Interpretation of diagnostic information given patient characteristics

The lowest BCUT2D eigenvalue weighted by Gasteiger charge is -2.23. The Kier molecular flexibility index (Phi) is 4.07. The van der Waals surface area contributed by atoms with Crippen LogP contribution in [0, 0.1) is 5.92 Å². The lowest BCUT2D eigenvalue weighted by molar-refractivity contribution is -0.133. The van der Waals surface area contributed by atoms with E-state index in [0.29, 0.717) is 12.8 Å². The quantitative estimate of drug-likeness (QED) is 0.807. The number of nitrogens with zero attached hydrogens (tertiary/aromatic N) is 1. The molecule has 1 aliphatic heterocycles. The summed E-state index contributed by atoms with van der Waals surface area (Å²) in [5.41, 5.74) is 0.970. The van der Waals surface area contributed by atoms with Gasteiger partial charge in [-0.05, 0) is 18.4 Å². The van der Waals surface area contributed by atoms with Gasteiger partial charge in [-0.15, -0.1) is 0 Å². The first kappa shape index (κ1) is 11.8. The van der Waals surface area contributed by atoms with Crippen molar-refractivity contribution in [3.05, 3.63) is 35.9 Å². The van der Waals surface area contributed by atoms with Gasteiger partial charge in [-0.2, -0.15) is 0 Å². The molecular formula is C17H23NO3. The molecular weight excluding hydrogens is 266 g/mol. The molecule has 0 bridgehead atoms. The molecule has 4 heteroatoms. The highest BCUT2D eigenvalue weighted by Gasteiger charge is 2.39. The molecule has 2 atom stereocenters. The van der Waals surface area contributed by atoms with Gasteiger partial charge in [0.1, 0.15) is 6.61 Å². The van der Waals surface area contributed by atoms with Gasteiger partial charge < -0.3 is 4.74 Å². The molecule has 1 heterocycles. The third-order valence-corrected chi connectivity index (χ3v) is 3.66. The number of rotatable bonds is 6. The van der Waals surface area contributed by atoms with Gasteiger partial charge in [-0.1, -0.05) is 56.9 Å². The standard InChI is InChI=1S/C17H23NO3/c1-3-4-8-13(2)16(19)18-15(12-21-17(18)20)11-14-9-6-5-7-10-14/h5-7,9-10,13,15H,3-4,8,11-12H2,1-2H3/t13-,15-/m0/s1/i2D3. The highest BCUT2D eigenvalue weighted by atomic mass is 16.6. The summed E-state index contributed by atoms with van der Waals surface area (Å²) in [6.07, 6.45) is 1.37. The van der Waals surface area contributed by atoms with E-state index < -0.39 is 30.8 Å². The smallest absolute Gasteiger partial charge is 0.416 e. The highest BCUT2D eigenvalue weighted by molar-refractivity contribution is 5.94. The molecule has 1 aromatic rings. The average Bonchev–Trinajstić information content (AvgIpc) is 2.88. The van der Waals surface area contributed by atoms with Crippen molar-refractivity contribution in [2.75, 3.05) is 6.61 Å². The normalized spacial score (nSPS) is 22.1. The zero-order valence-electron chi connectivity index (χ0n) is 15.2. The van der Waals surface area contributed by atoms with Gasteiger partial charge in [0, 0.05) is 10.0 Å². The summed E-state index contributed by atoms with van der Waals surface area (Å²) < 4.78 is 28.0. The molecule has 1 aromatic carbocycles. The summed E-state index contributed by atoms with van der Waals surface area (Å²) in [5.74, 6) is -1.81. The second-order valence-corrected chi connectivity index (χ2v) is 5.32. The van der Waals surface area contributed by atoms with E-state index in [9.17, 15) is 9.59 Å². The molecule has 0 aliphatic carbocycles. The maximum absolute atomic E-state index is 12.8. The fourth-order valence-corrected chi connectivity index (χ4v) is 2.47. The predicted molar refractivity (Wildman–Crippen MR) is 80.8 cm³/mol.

Abstract: The aim with this thesis was to describe, exemplify and develop theory for reference values and diagnostic tests, especially focusing on the variability between individuals. To facilitate interpretation of medical information it is common to establish some kind of limit. There are several different rationales for the choice of such a limit. Reference values are intended to be solely descriptive, while medical decision limits are used for identification of a present or future disorder. The frequently used bimodal model can be used not only for discrimination between healthy vs diseased but for separation of other conditions as well. Reference values for amplitude of accommodation among school children were suggested based on a bimodal model discriminating between children with vs without symptoms occurring at near work. If the variability between individuals is high compared to the variability found within an individual or if the diagnostic information is subjective, it may be favorable to use the individual as its own reference. The diagnosis of food-hypersensitivity for patients with subjective symptoms was used as an illustration. A pre-defined approach for interpretation of case records gave high inter-observer reliability, and gave different diagnoses than a previously used approach. To harmonize the sensitivity and specificity of reference values across subpopulations, partitioning of reference values is one possibility. Existing criteria are limited to the consideration of only two subpopulations. A computer assisted procedure for considering partitioning of several subpopulations was developed. The potential relationship between diagnostic accuracy of a test and other factors are highlighted in diagnostic theory. However, there is no advice regarding how to adjust for this relationship. Two possibilities have been presented; to use a multivariate model including interactions or to use different thresholds for different subpopulations. Diagnostic information could be individually adjusted by using a prevalence function which estimate probability of target disorder, given patient characteristics. A computer based decision support system including such a prevalence function was shown to have potential benefits for assisting medical decisions.

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